If you're in the process of buying an existing home or looking at property for sale, and it's got a septic system, there are some things you'll need to know before you buy the home. The last thing you want to do is buy a home with underlying septic problems. You can avoid that risk by asking questions before you sign the purchase agreement. Asking the right questions will help you identify issues with the current septic system. Here are four questions you'll need to ask about the septic.
Where is the Septic System Located?
If you're going to buy a home with a septic system, one of the first things you need to find out is where it's located in the yard. This will allow you to identify potential hazards that could have undermined the stability of the system. For instance, if an above-ground pool has been installed over the septic field, or there are cars parked on top of it, there could be hidden damages that could cause the system to collapse. Excess weight, and vibration can destroy a septic system.
When was the Last Time it was Serviced?
If you're looking at a home that is serviced by a septic system, you should find out when the tank was emptied last. Overfilling a septic tank can lead to sewage backups, clogged sewage drains, and catastrophic breakdowns of the entire system. If it's been more than a few years since the tank was emptied, you might be looking at some serious problems.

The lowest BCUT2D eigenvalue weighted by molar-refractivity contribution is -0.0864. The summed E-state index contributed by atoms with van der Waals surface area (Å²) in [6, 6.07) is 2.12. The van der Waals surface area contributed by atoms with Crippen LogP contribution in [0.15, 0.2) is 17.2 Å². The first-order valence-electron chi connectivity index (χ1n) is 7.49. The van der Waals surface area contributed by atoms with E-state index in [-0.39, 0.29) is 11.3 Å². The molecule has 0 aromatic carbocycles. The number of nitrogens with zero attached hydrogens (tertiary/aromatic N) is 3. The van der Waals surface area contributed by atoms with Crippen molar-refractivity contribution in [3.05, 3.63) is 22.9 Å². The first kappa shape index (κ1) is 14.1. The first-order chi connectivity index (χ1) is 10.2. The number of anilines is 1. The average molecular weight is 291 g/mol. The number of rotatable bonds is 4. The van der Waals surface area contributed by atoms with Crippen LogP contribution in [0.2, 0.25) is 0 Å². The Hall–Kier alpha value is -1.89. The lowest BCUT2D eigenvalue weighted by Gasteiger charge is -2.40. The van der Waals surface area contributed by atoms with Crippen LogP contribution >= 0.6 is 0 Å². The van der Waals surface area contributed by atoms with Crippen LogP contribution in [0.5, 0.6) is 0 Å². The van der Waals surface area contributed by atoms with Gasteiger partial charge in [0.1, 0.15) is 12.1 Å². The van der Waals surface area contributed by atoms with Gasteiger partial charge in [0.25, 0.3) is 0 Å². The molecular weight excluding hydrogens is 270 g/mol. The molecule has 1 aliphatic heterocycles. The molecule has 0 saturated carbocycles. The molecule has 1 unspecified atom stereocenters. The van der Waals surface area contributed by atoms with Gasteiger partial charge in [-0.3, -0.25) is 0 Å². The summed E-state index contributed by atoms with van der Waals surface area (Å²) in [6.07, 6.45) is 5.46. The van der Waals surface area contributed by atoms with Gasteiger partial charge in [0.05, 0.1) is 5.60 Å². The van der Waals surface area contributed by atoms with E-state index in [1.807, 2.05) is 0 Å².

Are Service Records Available?
If you're considering buying a home with a septic system, ask to see the service records. If the septic system has been serviced properly, the sellers should have a complete service history for you to look at. If they don't, ask if they can get a copy from the septic company that's been providing the service. If they're not willing to do that, ask for the name of the company so you can contact them yourselves. If you're not able to get copies of the service records, the septic system might not have been properly maintained, which means there could be serious issues waiting to present themselves.
Is There a History of Flooding in the Area?
If the home you're buying is connected to a septic system, you'll want to know about the flood dangers. Seasonal flooding can cause septic systems to overflow. Not only that, but the excess water can undermine the stability of the seepage field, which could lead to a collapse. Before you purchase the home, make sure it hasn't been subjected to frequent flooding.